The announcement that supreme court justice and progressive icon Ruth Bader Ginsburg died this evening has left many Americans shocked and grieving, and has launched an intense political battle within the US senate that could determine the basic rights of millions of Americans for decades to come.
I’m handing over our live politics coverage to our colleagues in Australia, who will continue to cover the reaction to Ginsburg’s death. Here’s summary of some of the key developments of this evening so far:
- Ginsburg, the second woman to serve on the supreme court, died tonight in Washington, from complications from metastatic pancreatic cancer. She was 87.
- Trump will nominate a replacement for Ginsburg, and the Republican-controlled senate has the power to confirm that nominee to the supreme court.
- But Republicans have only a slight voting majority, raising questions about whether they have the votes to push through a controversial nominee just weeks before a presidential election. Republican Sen. Ted Cruz suggested they should move fast. Potential Senate swing votes, like Susan Collins and Mitt Romney, will face immense pressure as Republicans count their potential votes.
- Senate majority leader Mitch McConnell released a statement saying that Trump’s nominee would get a vote in the Senate, but did not say exactly when. McConnell did make clear that he would ignore his own argument from 2016, when he suggested that confirming a president’s supreme court nominee months before a presidential election was inappropriate.
- It’s very possible that Republicans may have enough votes to push through a nominee of their choice before Election Day. But there’s also the risk of electoral backlash from liberal voters if they do so. McConnell might decide it’s more strategic to try to push through a Republican justice after Nov. 3, but before a new president is sworn in, should Trump lose to Biden.
- What will happen if the supreme court is left to decide a crucial case about the outcome of the 2020 election with only eight justices, instead of nine (and with a 5-3 conservative majority) is also a pressing question.
- Ginsburg made her own position clear, telling her granddaughter this week: “My most fervent wish is that I will not be replaced until a new president is installed.”
Will Senate Republicans try to confirm a conservative supreme court justice immediately? Or will they wait until after the election, but before the inauguration, and try to push through a conservative just then?
Here’s what we know about what options Republicans are considering tonight:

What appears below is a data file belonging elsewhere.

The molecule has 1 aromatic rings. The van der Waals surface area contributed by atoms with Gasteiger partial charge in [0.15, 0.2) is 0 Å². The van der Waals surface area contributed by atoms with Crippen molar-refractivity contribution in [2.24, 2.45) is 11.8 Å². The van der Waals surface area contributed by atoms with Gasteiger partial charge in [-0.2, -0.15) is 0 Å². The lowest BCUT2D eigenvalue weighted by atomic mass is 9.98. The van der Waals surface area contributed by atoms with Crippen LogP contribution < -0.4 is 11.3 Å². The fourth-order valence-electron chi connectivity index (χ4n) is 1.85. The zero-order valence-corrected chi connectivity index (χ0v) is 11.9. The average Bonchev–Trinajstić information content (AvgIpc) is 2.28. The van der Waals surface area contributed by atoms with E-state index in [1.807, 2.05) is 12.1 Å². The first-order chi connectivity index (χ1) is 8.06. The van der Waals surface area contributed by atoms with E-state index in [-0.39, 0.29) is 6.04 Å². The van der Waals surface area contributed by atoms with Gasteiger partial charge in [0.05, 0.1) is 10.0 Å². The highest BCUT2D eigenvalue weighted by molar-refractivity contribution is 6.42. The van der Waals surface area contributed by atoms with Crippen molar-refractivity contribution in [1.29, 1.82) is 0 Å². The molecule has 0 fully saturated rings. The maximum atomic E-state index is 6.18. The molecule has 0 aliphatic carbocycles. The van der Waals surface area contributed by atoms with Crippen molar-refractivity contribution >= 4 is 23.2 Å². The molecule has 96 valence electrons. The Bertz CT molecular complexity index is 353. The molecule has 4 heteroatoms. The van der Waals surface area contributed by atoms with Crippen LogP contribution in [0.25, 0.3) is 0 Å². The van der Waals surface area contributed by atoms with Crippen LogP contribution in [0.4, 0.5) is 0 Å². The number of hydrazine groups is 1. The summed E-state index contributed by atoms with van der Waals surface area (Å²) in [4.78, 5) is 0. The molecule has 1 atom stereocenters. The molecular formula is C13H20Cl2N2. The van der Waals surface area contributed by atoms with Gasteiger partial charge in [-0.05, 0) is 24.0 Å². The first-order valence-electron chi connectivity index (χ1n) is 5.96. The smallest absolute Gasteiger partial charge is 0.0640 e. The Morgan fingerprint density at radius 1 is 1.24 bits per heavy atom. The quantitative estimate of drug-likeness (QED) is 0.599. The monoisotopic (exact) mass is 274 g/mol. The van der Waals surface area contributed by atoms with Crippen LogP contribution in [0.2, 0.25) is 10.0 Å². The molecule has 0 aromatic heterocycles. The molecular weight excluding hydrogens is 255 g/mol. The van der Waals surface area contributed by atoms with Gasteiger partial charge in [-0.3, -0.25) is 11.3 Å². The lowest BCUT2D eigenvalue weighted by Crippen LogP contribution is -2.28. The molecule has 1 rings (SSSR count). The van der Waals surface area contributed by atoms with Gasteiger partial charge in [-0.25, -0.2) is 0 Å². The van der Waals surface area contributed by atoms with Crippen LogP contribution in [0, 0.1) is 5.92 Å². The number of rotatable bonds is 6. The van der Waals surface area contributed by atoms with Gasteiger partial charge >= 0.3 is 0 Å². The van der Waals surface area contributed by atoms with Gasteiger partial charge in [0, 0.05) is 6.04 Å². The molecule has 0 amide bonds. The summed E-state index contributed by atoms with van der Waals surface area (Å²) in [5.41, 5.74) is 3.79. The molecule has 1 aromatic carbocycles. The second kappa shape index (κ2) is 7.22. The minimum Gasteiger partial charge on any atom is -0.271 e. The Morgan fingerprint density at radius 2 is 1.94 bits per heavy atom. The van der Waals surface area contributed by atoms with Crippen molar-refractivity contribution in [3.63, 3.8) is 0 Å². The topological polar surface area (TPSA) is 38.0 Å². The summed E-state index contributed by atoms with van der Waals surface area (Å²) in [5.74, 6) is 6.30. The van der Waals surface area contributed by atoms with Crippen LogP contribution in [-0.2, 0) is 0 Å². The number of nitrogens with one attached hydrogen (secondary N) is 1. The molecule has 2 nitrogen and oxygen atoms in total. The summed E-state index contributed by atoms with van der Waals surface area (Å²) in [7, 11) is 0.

Yes, Ginsburg’s death is a powerful opportunity for Trump, for Republicans, and for people who hope to make abortion illegal and advance other rightwing causes:
But the huge conservative victory of pushing through another Trump appointee could also backfire on election day, some Republicans are warning:
McConnell’s statement tonight pledging that Trump’s nominee will get a vote doesn’t necessarily mean a vote before election day, though Senator Ted Cruz is pushing for that:
And then there’s the question: what happens if there’s some kind of election crisis the supreme court is asked to decide, and it only has eight justices?
‘A person who dies on Rosh Hashanah is a person of great righteousness’
The political battle over replacing Ruth Bader Ginsburg began barely an hour after the announcement of her death.
The outcome of that battle will have profound, even life-or-death consequences, and affect hundreds of millions of Americans for decades.
But many Americans are also mourning Ginsburg herself: the “notorious RBG,” Jewish feminist icon and inspiration.
NPR’s Nina Totenberg visited Ginsburg today before her death:
SCOTUSblog on Ginsburg as a fighter and feminist icon in the legal world
The note RGB’s husband left her when he died
The Democratic presidential candidate Joe Biden said that the Republican-controlled senate should wait until after the election to confirm Ruth Bader Ginsburg’s replacement on the supreme court, following the precedent Republicans set in 2016.
The Republican Senate majority leader, Mitch McConnell, has already announced that Republicans will do whatever they want and Trump’s nominee will get a swift vote.
‘She’s dead? Wow.’ Reporters inform Trump Ginsburg has died
NBC News has the moment on video:
Average number of days to confirm a supreme court justice: 69.6
Days until the 2020 presidential election: 45.
Romney spokesperson denies claim that he won’t support a nominee now
The Utah senator is seen as a potential Republican swing vote, part of a small handful of Republicans who might prevent the confirmation of a Trump appointee until after the November election.
But his spokesperson just called a claim that he would not support a nominee until after inauguration day “grossly false”.
Ted Cruz: confirm a conservative replacement for Ginsburg before election day
The Republican Senator Ted Cruz was added to Trump’s supreme court nominee short list earlier this month. Trump quipped at a campaign rally tonight that Trump would get an easy nomination to the court, with backing from even Senate Democrats, since they would all be so eager to get Cruz out of the Senate.
The crowd of mourners in front of the supreme court is growing
Read the original article at The Guardian